Case-in-point, I was working on modifying a GPT script to improve the grammar of Japanese text—something I can fire off with a Raycast script command to proofread my text messages before I hit send.

I'd written all the code to talk to the OpenAI API. I'd sent a prompt to the computer to fix any mistakes in the text. It should have just worked.

Instead, running the script with a prompt like this:

And before you knew it…

While nothing has yet been confirmed, it appears people were able to figure out (or someone accidentally shared) Emergency Pizza codes that could be used over and over again by the same customer. This, obviously, isn’t how the program was intended to work.

Expensive bug.

During the M1 generation of Apple Silicon Macs, one area of controversy was whether the default 8GB of RAM was less of a performance bottleneck as it was under Intel Macs. The pundits contended that a paltry 8GB was unacceptably stingy on Apple's part, but in practice—and who's to say whether it had to do with the ARM CPU or the unified memory architecture or the blazing-fast SSD performance—no matter how much you threw at the M1 Macs, it never seemed to get bogged down by swapping out to disk.

Well, that era is apparently over, because the new M3 with 8GB is getting absolutely smoked by the same chip when it has 16GB to work with:

The 8GB model suffered double-digit losses in Cinebench benchmarks, and took several minutes longer to complete photo-merging jobs in Photoshop as well as media exports in Final Cut and Adobe Lightroom Classic.

If you don't watch the video, it's worth clicking through to MacRumors' summary for the charts alone.

I don’t do this often, but I’m ready to make an endorsement: Buttondown is good software. I’ve been publishing my Searls of Wisdom newsletter for 6 months now and it all just works. Plus, Justin Duke has been SUPER responsive to every question I’ve had.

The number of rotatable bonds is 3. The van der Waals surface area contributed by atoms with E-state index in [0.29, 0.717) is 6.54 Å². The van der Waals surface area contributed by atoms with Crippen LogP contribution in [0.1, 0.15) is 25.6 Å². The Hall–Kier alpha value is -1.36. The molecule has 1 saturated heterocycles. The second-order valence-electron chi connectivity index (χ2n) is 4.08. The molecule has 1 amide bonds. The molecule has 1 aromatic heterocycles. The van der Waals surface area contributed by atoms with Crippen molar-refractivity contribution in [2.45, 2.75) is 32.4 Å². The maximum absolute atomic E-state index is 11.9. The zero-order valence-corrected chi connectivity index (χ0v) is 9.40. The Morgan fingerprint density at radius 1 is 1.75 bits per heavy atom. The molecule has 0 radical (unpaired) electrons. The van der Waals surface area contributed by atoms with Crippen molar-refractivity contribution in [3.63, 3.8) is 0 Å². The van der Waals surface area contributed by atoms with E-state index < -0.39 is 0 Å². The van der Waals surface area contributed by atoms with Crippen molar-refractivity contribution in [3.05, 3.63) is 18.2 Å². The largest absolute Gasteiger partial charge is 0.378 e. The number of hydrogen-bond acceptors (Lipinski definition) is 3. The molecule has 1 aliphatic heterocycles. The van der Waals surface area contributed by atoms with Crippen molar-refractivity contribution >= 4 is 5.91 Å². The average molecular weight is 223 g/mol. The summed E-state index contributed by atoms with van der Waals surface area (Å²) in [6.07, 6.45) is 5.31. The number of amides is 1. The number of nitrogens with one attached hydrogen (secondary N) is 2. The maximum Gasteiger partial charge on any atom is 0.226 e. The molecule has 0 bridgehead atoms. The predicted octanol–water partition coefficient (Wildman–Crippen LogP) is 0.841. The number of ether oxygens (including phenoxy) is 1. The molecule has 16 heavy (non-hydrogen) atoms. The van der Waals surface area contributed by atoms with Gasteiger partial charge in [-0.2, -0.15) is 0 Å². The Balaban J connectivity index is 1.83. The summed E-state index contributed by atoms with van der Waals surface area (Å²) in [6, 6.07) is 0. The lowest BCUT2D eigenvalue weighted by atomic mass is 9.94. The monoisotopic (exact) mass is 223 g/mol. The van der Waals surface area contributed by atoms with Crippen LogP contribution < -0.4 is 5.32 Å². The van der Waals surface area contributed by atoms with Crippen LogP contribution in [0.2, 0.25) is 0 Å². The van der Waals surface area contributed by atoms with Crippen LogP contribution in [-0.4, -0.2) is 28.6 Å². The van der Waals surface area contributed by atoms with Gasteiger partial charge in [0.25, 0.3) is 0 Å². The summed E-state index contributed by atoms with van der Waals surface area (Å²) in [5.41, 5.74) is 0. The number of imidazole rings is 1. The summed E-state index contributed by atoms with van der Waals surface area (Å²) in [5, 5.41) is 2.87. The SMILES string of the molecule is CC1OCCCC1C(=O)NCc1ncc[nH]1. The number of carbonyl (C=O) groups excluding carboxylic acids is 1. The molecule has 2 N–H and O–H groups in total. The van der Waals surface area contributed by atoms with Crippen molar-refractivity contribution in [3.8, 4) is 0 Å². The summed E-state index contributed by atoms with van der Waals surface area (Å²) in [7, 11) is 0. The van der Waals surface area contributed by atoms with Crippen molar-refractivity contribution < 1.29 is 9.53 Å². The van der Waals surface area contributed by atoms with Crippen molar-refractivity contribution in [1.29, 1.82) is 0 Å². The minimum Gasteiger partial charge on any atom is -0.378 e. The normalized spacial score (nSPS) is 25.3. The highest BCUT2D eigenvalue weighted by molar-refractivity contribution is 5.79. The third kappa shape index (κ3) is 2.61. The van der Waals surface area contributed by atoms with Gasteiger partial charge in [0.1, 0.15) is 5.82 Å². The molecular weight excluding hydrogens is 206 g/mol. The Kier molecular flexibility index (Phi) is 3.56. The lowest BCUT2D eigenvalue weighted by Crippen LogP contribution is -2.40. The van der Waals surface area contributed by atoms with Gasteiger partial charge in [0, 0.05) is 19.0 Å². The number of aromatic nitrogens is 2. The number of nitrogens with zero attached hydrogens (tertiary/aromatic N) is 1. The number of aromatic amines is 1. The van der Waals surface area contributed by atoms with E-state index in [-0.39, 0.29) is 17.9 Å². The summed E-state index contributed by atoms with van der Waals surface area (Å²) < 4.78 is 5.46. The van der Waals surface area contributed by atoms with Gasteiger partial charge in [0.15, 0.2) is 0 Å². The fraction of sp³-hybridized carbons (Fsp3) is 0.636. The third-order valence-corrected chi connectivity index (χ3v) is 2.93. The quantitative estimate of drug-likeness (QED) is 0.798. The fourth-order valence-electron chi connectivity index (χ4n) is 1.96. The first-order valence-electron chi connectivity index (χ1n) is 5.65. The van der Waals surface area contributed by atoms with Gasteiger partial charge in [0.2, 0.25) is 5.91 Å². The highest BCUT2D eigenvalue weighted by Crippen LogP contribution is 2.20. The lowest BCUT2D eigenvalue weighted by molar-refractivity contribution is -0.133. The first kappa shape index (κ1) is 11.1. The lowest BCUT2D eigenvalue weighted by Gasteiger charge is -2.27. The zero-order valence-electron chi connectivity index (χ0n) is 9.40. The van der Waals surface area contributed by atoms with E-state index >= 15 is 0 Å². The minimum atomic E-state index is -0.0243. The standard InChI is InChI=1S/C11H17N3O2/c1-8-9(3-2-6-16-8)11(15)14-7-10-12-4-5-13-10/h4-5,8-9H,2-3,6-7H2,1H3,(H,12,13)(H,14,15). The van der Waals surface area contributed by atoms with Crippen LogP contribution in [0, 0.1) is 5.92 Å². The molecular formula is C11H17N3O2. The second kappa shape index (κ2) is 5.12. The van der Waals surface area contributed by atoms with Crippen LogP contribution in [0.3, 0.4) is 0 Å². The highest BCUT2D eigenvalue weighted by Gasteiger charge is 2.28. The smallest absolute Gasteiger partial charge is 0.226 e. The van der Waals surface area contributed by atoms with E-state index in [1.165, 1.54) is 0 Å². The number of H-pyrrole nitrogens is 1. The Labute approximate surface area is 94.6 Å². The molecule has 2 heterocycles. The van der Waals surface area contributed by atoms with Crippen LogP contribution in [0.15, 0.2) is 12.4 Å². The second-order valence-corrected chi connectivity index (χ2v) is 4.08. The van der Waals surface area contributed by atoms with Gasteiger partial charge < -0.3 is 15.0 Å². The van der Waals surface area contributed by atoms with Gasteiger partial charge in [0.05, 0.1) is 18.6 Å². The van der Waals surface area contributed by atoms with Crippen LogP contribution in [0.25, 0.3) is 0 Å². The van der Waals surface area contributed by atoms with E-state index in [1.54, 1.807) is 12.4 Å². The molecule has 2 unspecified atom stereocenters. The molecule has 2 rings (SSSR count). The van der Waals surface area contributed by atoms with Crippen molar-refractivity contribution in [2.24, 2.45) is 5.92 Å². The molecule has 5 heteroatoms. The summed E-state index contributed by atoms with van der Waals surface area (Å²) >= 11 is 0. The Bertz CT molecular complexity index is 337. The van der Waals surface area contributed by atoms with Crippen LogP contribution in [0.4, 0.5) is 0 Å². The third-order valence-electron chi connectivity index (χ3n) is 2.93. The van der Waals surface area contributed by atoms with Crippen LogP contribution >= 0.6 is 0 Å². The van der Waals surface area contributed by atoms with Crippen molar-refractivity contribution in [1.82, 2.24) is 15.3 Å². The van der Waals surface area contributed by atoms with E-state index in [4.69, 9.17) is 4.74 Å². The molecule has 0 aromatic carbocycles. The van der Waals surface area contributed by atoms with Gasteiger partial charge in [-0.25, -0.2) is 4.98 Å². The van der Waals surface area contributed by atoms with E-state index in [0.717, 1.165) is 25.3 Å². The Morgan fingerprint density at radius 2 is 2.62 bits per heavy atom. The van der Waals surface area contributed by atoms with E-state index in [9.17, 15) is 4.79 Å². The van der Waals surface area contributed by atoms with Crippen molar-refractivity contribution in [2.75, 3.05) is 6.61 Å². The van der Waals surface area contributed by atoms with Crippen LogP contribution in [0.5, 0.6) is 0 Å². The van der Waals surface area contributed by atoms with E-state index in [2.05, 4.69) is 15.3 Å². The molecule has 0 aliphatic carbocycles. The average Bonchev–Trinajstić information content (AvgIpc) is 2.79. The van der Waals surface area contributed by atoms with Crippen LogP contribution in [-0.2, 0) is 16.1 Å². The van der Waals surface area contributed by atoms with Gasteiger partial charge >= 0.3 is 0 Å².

If you’re thinking about decoupling how you keep in touch from social platforms, take a look. Referral link for $9 off: buttondown.email/refer/searls

Big day at work. Emphases mine:

Test Double’s mission is to improve the way the world builds software. We’ve done that by building great teams and great software—with a special focus on building things right.

Pathfinder Product’s mission is to unleash greatness through modern product management. They’ve done that by being passionate problem solvers—with a special focus on building the right thing.

That about sums it up. When you put the two teams side by side, it's uncanny how good a fit they are. Each has hired top practitioners in their field, united by an insatiable drive to make this broken, messy world of software work better for everybody.

And as much as I bristle at the word "synergy", it's really there in this case: brilliant product strategy goes nowhere without execution, and high-performance delivery is a waste of money if it drives you in the wrong direction. The real beneficiaries of that synergy, though, will be the clients that entrust Test Double to help them accomplish both.

Apple PR representative Starlayne Meza confirmed the company’s plans to The Verge. The company encourages those who have been holding out hope for a larger iMac to consider the Studio Display and Mac Studio or Mac mini, which pair a 27-inch 5K screen with a separate computer, compared to the all-in-one design of the iMac.

In the post-Jobs era, has Apple PR ever confirmed they had no plans to create a particular product like this?